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Classic of the Week

Righteous Brothers : "Anthology: 1962-1974" (1989) : Rhino

January 13, 1994|RANDY LEWIS

Since the Santa Ana-bred Righteous Brothers still pop up regularly at Bill Medley's nightclub in Fountain Valley, there's a tendency around here to discount their contributions to pop music. This excellent two-disc anthology makes that impossible. Deep-voiced Medley and his longtime partner with the soaring tenor, Bobby Hatfield, simply made some of the best pop records ever. Such Phil Spector-produced masterpieces as "You've Lost That Lovin' Feelin' " and "Unchained Melody" are here, of course. But lest you think Spector made this act, check out the pair's earlier recordings for the Moonglow label, produced by Medley and written by him or Hatfield. While not the towering examples of studio artistry that their Spector records would be, "Little Latin Lupe Lu," "My Babe" and "Try to Find Another Man" captured even more exuberant performances, perfectly showcasing their answer to the black R&B they grew up with, a style that led to the coining of the phrase "blue-eyed soul."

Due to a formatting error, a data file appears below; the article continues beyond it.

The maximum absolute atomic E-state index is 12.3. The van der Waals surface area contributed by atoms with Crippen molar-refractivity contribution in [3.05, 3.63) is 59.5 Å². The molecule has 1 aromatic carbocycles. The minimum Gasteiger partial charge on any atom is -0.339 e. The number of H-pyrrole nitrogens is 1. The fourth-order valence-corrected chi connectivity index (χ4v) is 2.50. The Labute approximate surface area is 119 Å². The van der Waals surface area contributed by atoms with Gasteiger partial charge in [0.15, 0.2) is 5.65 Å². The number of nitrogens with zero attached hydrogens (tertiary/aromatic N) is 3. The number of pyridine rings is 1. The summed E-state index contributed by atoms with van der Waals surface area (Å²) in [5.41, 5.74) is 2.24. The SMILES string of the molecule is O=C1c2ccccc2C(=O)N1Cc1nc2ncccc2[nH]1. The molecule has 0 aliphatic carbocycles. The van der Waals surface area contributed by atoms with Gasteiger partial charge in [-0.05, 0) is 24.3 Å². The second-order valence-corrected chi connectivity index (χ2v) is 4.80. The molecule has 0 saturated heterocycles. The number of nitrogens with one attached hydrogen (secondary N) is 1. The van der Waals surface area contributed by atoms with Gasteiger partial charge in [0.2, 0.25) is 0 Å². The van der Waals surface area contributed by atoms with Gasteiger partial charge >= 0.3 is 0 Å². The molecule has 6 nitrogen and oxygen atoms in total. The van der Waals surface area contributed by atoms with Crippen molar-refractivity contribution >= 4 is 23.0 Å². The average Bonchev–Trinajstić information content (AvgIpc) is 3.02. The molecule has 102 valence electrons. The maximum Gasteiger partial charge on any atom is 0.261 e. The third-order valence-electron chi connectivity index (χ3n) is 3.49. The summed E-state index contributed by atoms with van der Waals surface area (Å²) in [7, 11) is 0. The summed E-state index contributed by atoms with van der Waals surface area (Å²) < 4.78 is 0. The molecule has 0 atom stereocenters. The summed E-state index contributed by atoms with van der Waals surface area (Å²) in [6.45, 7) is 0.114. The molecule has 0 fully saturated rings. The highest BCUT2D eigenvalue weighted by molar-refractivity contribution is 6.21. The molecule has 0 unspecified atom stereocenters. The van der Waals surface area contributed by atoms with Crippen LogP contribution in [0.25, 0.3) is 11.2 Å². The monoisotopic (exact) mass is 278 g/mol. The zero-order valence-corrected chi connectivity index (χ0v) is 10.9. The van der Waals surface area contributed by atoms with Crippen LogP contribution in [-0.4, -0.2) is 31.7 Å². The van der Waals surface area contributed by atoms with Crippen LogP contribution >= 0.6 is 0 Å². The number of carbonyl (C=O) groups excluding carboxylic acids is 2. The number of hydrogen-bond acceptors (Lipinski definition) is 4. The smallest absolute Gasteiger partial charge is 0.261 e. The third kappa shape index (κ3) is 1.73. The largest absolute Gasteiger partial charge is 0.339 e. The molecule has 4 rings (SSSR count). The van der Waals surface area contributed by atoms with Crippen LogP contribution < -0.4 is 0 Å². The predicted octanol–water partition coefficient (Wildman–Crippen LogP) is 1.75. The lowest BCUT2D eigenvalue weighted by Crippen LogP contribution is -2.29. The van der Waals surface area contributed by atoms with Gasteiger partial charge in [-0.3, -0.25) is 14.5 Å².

Material that followed their second, and last, No. 1 record, "(You're My) Soul and Inspiration," is highlighted by the 1966 gospel-flavored Top 20 hit "He" and Medley's post-breakup solo single from 1968, "Brown-Eyed Woman." Of course, their 1974 reunion hit "Rock and Roll Heaven," a sappy salute to dead rock stars, is included for historical purposes.

For anyone who thinks Michael Bolton knows what soul singing is all about, give this a listen and be prepared to hold on to your socks.

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